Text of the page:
This paper analyses the factors of combining study and work and the factors explaining intensity of work during study in Russia, based on cross-sectional survey data. The issue of how Russian students combine work and study is analysed through the set of financial,academic, social and demographic predictors, quality of university and quality of students. These factors may have an effect on student employment and student labour supply,and help shed light on what motivates students to enter the labour market. We discovered that 64.7% of Russian students combined study and work and most of them begin working during their third year of study. Our results indicate that factors associated with the quality of students, such as studying in a top university and participating in research activities, positively affect the probability of student employment, but negatively affect the intensity of employment. Financial motivations for student employment are also significant. We found that students receiving financial support from their families are less likely to be employed during their study and work less hours. However, we found no evidence that combining study and work affects students’academic achievements.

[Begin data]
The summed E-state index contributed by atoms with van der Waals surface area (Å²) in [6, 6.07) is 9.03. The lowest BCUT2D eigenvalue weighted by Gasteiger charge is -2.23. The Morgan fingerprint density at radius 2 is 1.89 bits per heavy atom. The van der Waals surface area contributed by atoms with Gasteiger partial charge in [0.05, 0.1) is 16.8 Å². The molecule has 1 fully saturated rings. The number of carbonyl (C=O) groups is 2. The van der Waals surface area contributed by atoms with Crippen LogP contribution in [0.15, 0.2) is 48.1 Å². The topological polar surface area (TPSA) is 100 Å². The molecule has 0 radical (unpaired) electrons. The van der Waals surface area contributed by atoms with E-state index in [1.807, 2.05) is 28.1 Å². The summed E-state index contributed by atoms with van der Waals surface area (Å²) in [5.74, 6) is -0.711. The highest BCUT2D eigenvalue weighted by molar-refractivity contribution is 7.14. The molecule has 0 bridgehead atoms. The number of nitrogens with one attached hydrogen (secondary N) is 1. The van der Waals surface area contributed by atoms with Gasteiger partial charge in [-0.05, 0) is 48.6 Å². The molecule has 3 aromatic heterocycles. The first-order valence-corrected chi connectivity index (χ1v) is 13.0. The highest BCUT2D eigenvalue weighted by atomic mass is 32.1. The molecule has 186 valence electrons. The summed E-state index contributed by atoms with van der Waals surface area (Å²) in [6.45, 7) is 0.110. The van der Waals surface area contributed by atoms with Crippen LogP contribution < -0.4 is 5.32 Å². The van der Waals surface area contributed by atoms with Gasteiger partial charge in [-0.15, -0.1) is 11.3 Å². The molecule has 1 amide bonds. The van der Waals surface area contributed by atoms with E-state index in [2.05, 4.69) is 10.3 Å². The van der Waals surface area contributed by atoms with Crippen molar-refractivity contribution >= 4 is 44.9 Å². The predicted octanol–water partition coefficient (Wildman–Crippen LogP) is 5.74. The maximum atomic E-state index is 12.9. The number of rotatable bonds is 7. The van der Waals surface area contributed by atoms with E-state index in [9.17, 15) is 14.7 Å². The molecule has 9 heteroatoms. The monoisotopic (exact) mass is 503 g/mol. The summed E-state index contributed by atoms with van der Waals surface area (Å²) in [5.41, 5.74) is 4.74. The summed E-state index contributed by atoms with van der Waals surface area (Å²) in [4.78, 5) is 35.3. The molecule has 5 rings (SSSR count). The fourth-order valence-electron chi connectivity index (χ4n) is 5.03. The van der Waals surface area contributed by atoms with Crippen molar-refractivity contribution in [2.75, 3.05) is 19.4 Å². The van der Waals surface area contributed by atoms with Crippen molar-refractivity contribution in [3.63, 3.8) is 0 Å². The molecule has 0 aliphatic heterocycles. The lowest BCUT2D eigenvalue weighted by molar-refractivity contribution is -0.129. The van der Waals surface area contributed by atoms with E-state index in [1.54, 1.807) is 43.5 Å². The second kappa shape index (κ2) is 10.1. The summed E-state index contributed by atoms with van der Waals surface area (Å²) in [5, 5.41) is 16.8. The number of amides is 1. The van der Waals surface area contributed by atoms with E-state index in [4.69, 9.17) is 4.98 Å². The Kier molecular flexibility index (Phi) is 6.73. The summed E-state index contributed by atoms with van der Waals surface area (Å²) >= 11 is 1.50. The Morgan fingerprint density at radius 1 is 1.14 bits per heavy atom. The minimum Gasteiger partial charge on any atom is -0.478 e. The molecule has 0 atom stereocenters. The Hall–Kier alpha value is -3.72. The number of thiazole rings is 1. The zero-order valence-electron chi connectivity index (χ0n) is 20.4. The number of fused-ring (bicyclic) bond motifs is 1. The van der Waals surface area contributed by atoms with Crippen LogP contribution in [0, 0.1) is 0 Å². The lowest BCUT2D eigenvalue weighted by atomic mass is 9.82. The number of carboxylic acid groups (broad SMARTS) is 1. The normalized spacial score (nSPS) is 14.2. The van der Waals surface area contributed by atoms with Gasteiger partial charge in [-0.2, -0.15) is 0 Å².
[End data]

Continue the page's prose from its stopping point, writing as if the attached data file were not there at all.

This paper analyses the impact of academic achievement on future salaries by looking into the grade point average (GPA)-earnings relationship for graduates of a leading Russian university. The study is based on pooled cross-sectional graduate survey data for 2014–2015. The issue of how student academic achievement impacts future labour market rewards is analysed through academic, demographic and labour market factors. We found that there is a significant positive impact of GPA on salaries of BA graduates (9–12% wage premium for an additional GPA point) and an insignificant or negative impact for MA programmes graduates. The study depicts that this negative effect can be partially explained by employment sector-specific variables. Among the main factors which positively affect earnings of graduates is work experience. Graduates who combined study and work achieve a 30% wage premium. However, there is no evidence that combining study and work affects student academic achievement, even for those who combined studies with full-time job. Despite the higher GPA of female students, male graduates’ earnings are 18% higher. Gender wage differences can be explained by gender distribution by the sector of employment: the over-representation of women in the low-paid education and science sectors and their under-representation in entrepreneurship and corporate sector.